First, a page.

In autumn 2011 subsidiary companies of Gazprom in EU and at the offices of several European trading companies cooperating with Gazprom were visited by law-enforcement agencies who conducted search of the premises. A year after such jump-start the European Commission started investigation against Gazprom. Up until recently, however, investigation was advancing quite slowly; there were constant rumors about the possibility to resolve everything amicably.

For example, in 2003 the European Commission and Gazprom had already come to understanding regarding the attempt to isolate Italian market. It could have been be possible to enter into such agreement now. However, in March 2014 the Russian Federation annexed Crimea and the negotiations were terminated.

The European Commission has found itself in a stalemate: conclusion of an amicable agreement or lodging a claim against Gazprom may have resulted in accusations of political bias. The situation freezed until November 2014 when the office of the EU Commissioner for competition was occupied by Ms. Margrethe Vestager from Denmark.

As opposed to her predecessor, Mr. Joaquín Almunia, Ms. Vestager has numerously occupied a tough stance regarding amicable settlement of such discrepancies. For example, in her interview to FT in March she declared that “it is important not to get used to amicable agreements. They are much more swift and convenient and everyone can move further, but an opportunity for creating a precedent must present itself and our judges must handle it”.

That is why commencing from November 2014 the investigation regarding Gazprom intensified. On April 22 the European Commission served Gazprom with a statement of objections – an official “accusation” in violation anti-monopoly law. The established deadline for Gazprom to reply was September 28 after which a hearing may be held and a decision taken. Unexpectedly one week prior to the deadline (on September 21) the Deputy Head of the Board of Directors of Gazprom, Oleksandr Medvedev, announced that Gazprom sent formal proposals to the European Commission regarding amicable settlement of the dispute.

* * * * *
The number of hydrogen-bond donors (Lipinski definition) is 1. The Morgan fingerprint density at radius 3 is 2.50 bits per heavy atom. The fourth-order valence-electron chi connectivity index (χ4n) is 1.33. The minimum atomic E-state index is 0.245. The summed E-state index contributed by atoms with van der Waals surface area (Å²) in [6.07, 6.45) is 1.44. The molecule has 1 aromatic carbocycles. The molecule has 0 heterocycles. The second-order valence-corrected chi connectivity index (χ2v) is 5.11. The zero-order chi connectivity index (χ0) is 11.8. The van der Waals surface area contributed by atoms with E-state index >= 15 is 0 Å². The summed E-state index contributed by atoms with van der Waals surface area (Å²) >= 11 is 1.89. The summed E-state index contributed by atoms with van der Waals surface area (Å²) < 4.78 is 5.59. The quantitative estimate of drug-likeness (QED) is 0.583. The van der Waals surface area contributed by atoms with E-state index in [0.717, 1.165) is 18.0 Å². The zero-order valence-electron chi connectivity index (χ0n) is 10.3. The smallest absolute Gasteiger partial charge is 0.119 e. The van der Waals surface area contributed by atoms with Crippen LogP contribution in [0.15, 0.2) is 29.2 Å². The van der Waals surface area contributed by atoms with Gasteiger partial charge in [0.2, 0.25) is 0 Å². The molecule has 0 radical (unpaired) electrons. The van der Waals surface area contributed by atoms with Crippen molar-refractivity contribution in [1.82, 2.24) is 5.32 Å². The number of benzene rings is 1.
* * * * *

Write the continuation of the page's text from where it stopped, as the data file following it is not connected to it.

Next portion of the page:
Moreover, in September Gazprom for the first time ever took part in the trading sessions at the spot market which, in itself, contradicts Gazprom’s multi-year policy of justifying long-term agreements as the only advantageous in gas supplies.

If the amicable agreement is reached it is expected that Gazprom will say “no” to its policy of markets isolation in exchange for abolition of fines (amount of which may reach several billion Euros). If we talk about price manipulation it is hard to predict the end result of discussion of this subject.

What is the nature of the claim put forward by the European Commission

Gazprom is occupying an evident monopolistic position the EU gas markets. In certain countries its share of imported gas reaches 100%, but in its own right monopolistic position, as in Ukraine, as well as in the EU, is not a violation of the law, but only its abuse.

The nature of the Commission’s claim is that Gazprom is using its monopolistic state to “lock up” or fragment the markets of the EU member-countries after which it is planning to manipulate gas prices at certain markets: Bulgaria, Czech Republic, Estonia, Hungary, Latvia, Lithuania, Poland and Slovakia.

While the EU legislation is trying to unite and unify gas markets of EU member-countries into a single trade space, Gazprom is building walls at the borders of these countries and is creating a separate small market in each country where it has a possibility to dictate its terms.